Every child loves pretending, they do it throughout most of their early years and it is something that we carry through into adulthood; though instead of acting out our ambitions, we indulge ourselves in the pretend world through television and cinema.
But why is role play so important for your children?
Interestingly, role play is one of the most researched areas of child development as many researchers believe that one of the many foundations of a stable adulthood is the development that takes place through childhood role playing. Kittie Butcher of Michigan State University says that:
“Imitating what adults and older children do is an important way that young children learn about life. Every area of development – physical, cognitive, communication and social/emotional – can be enhanced through engaging in pretend play or make-believe.”
Indeed, when children are playing with their toy oven, microwave or tea party sets, they are not just learning how to act, but by giving teddy that extra lump of sugar, they are absorbing social norms and expressing them in one of the most natural ways known to them.
In fact, you can also predict later behaviour based on how they play in the present. If a child is found to be more withdrawn in their playing then they may actually be subject to social anxiety, loneliness and depression in later life.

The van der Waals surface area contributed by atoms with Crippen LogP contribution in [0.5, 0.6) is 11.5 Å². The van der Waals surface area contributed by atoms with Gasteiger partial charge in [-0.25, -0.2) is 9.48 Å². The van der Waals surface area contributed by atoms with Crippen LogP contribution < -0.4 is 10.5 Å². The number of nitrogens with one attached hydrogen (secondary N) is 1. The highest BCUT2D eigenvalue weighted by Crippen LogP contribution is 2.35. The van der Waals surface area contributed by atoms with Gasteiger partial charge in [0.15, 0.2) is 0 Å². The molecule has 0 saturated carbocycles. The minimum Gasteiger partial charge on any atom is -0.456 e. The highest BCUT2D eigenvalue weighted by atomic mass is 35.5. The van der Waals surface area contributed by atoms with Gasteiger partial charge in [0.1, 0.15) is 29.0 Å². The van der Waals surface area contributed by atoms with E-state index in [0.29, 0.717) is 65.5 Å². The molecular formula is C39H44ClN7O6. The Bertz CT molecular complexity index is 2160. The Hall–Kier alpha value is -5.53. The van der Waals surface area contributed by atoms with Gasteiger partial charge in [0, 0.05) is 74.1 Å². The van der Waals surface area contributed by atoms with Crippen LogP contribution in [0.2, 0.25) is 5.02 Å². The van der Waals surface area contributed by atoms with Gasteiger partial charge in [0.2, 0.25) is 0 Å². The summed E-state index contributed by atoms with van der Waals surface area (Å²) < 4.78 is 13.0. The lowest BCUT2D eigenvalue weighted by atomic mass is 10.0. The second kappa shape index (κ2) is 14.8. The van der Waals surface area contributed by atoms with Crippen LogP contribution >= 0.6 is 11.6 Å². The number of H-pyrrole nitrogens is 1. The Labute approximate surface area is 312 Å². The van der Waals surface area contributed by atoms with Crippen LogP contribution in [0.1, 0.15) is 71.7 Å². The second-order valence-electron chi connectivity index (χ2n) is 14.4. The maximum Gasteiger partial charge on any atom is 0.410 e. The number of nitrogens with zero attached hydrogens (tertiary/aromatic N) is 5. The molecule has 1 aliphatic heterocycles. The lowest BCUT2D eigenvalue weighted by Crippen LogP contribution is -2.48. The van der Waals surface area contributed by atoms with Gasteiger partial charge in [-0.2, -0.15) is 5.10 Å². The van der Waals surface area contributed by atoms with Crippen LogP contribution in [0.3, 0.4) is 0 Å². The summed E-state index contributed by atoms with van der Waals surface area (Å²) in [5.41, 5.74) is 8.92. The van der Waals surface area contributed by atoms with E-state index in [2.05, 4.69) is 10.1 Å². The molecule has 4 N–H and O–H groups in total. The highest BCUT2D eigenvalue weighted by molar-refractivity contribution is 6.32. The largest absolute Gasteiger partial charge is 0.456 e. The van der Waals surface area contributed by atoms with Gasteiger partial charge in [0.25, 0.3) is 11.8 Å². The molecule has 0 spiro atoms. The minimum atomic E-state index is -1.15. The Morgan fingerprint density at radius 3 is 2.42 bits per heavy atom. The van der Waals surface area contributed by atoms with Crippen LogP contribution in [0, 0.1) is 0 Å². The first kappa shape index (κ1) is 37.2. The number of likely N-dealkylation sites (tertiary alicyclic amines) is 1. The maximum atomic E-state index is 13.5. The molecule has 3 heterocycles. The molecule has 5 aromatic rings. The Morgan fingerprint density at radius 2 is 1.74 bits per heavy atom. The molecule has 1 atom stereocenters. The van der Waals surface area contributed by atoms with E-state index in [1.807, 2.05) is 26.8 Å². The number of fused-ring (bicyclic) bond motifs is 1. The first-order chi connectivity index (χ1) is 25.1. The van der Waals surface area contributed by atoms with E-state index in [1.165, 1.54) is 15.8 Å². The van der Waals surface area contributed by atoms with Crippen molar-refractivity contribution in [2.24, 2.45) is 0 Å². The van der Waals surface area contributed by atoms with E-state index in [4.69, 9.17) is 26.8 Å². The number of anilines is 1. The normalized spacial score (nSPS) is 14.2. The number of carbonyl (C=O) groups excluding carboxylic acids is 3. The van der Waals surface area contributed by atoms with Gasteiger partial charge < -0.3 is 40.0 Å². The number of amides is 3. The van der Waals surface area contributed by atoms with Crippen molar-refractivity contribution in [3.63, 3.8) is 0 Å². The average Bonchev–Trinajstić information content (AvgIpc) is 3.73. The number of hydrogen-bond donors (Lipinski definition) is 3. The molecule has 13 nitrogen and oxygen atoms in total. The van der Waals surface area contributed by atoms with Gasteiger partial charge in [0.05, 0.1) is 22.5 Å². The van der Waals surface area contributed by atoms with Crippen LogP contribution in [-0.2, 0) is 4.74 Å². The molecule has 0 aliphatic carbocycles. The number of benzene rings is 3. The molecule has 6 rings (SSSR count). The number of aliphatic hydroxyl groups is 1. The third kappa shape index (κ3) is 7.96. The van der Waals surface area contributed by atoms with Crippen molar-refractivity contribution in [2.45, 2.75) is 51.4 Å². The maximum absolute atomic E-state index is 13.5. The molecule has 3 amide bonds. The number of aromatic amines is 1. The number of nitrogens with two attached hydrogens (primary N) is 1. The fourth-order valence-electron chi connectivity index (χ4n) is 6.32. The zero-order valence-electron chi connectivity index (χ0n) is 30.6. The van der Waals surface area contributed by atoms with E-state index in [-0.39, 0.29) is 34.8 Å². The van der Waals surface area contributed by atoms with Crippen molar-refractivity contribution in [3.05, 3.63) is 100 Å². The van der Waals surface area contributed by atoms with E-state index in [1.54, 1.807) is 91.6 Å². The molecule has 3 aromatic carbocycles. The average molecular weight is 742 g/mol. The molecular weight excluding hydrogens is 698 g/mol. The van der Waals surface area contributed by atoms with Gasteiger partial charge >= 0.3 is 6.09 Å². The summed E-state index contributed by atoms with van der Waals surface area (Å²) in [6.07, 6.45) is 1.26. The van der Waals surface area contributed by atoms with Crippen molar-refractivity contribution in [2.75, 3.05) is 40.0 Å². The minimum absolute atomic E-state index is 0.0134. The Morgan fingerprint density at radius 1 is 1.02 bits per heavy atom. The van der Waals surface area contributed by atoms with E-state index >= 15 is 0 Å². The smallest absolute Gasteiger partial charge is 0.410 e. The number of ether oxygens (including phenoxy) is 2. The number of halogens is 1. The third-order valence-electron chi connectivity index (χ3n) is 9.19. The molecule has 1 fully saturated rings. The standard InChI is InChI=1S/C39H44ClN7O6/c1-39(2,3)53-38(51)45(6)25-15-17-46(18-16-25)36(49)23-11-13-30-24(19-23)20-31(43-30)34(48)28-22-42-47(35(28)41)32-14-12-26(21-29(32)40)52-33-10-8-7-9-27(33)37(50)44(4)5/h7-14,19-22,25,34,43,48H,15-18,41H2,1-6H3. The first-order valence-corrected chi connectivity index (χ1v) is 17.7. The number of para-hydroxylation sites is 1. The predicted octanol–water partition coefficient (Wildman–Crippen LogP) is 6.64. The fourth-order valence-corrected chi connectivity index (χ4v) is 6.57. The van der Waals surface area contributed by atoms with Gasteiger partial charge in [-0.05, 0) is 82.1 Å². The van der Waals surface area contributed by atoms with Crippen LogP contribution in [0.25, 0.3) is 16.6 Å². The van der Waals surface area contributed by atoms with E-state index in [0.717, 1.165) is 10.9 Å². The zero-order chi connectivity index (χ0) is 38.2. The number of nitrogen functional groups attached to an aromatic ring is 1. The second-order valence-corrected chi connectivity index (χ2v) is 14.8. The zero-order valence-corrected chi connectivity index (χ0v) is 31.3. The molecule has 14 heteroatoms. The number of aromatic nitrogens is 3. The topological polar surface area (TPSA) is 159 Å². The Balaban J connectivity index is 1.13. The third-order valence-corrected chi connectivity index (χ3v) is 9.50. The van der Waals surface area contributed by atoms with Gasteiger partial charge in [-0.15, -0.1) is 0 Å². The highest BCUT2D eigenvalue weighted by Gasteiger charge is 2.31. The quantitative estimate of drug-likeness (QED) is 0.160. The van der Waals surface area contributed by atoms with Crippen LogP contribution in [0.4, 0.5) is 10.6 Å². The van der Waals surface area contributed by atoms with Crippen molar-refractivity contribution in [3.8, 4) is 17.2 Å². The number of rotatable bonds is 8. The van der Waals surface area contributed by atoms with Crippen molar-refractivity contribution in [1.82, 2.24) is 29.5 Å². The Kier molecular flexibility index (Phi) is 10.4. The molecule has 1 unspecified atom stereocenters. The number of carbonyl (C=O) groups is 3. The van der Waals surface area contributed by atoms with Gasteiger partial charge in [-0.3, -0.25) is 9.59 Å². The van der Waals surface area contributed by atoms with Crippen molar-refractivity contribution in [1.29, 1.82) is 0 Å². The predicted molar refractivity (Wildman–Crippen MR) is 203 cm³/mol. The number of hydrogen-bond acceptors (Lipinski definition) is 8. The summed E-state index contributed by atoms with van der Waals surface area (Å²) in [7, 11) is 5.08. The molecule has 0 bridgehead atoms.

Though this may sound sad, identifying and working with the problems now can change the behaviour and outlook of a child in later life.
In fact, pretend play has also shown that there is a positive effect in regards to academic achievement. In an experiment conducted by Dickinson and Sprague (2002), they found that the more time young children converse with each other during pretend play, the higher marks they will achieve in literacy tests at the end of kindergarten.
But if your child struggles with pretend play, how can you yourself encourage this?
The most obvious and by far one of the most effective ways of encouraging your child into pretend play us to provide the tools necessary for the activity.
For example, if your child wants to be a chef when they are older, then perhaps an all in one BigJigs pretend kitchen unit would be a great way to get them motivated. In fact you can find a range of BigJigs pretend play toys from the wooden toy shop; a great online store for all toys wooden.
If you find that this tactic simply isn’t working, then you can try other ways to get your child to enjoy the act of pretend play.
Of course, the problem could well be that your child does not particularly like playing a certain game.
If you can, try and get them to look at it from a different perspective or encourage a different way to play the game. Of course, if your child is merely playing a role playing game, then the rules are open to change!
Getting your child into roll play is as we have already found, highly important and putting time into making sure that your child enjoys this is crucial for their development; whether that is creative, educational or social.